“That’s the medication,” she said. And she turned out to be right. Soon the elbows came out again and the eyes resumed their roguish twinkle.

For the ethos by which he lives is not after all that of the Athens of Pericles or Octavian but the circus where White-faces and Augustes exchange insults, fall over buckets and bump elbows. If he is guided by a single motto it is that the show must go on.

Admirable words, were this a show and Prime Ministership a comic interval between the acrobats and trapeze artists. But the pandemic is and always was of a seriousness that mirth might on occasions have alleviated, but should never have been allowed near at the outset. For mirth, in those early days, stood in the way of serious fears and sensible precautions. It is true that Johnson did not play the hooligan and capsize the ship of state as Trump did, but he told us not to worry, showed us how he’d shaken the hands of nurses and doctors in hospitals and, as chief of the “Jumblies,” escorted us to the shore line and put us to sea in a sieve.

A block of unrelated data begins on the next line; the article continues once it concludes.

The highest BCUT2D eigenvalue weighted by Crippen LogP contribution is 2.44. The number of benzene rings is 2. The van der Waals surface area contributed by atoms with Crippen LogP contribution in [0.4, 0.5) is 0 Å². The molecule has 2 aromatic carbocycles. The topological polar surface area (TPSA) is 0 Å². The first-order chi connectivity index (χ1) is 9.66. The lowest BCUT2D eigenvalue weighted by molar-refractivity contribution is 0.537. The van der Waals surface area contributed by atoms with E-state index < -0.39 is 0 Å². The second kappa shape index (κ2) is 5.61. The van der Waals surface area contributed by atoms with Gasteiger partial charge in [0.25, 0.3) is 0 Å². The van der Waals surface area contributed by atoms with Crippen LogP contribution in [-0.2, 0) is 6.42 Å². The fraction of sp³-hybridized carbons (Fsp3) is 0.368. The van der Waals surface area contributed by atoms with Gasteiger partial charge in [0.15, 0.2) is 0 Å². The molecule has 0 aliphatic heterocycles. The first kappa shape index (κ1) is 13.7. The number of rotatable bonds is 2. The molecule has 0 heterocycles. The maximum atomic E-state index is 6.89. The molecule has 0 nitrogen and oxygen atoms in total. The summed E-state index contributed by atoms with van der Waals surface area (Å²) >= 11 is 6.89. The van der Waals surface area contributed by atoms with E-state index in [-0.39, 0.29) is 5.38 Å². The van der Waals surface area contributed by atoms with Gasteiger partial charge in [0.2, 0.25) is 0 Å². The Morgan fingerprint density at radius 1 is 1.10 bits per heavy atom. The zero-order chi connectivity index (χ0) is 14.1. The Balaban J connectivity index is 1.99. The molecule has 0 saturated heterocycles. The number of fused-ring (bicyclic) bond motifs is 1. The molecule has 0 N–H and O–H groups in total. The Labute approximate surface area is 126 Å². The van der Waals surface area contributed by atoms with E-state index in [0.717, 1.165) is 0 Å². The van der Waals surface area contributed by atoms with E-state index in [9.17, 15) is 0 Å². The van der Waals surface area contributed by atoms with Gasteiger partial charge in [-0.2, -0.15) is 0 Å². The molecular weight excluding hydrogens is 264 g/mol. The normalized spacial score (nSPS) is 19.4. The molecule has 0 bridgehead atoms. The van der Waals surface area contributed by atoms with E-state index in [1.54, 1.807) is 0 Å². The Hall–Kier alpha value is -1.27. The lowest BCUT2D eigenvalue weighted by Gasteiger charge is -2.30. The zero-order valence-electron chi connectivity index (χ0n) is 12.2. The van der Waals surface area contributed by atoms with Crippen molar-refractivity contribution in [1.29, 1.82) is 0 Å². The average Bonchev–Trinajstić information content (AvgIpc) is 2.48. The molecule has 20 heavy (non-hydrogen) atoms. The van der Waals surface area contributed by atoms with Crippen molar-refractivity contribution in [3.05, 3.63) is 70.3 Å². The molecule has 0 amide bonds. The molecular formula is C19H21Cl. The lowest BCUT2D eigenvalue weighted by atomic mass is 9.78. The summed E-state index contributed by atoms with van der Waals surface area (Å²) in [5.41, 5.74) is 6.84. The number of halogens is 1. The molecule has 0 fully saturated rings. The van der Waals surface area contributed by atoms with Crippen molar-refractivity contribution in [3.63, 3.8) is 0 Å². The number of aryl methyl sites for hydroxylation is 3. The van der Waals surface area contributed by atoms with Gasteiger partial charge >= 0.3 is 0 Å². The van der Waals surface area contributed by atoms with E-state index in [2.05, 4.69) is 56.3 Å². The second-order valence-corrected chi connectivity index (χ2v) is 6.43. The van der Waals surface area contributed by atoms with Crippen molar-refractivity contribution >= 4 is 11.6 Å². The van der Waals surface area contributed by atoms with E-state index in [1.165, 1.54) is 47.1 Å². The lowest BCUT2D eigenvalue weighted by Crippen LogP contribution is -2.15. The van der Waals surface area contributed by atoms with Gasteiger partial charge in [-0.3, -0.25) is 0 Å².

Pleasures, when they go beyond a certain limit, are but punishments, and levity, when it is not moderated by circumstances, is lethal. A good Prime Minister would have moderated his extravagances to these circumstances. Cometh the hour, cometh the leader; but cometh this hour, cometh the Clown. “Bear Hamlet, like a soldier, to the stage,” proclaims Fortinbras in the final speech of the play. “For he was likely, had he been put on, / To have proved most royally.” It is a sad realisation of wasted gifts.

Given his talents as an entertainer, Boris Johnson might have proved most Prime Ministerial had he been tested in another sort of production. But then again he might not. If any further proof were needed that he would sacrifice the whole world to please a roomful of his auditors, it came when he told a meeting of the faithful the other night that the undoubted success of the vaccine production and roll-out was due to “greed, my friends”, thereby demeaning the achievement and good-will of thousands of scientists and volunteers, and showing that he is stone deaf to the national mood. No Prime Minister thinking like a Prime Minister would ever make a mistake of that magnitude or assume that an elbow-jig could redeem it. Boris Johnson is the Prime Minister we do not have.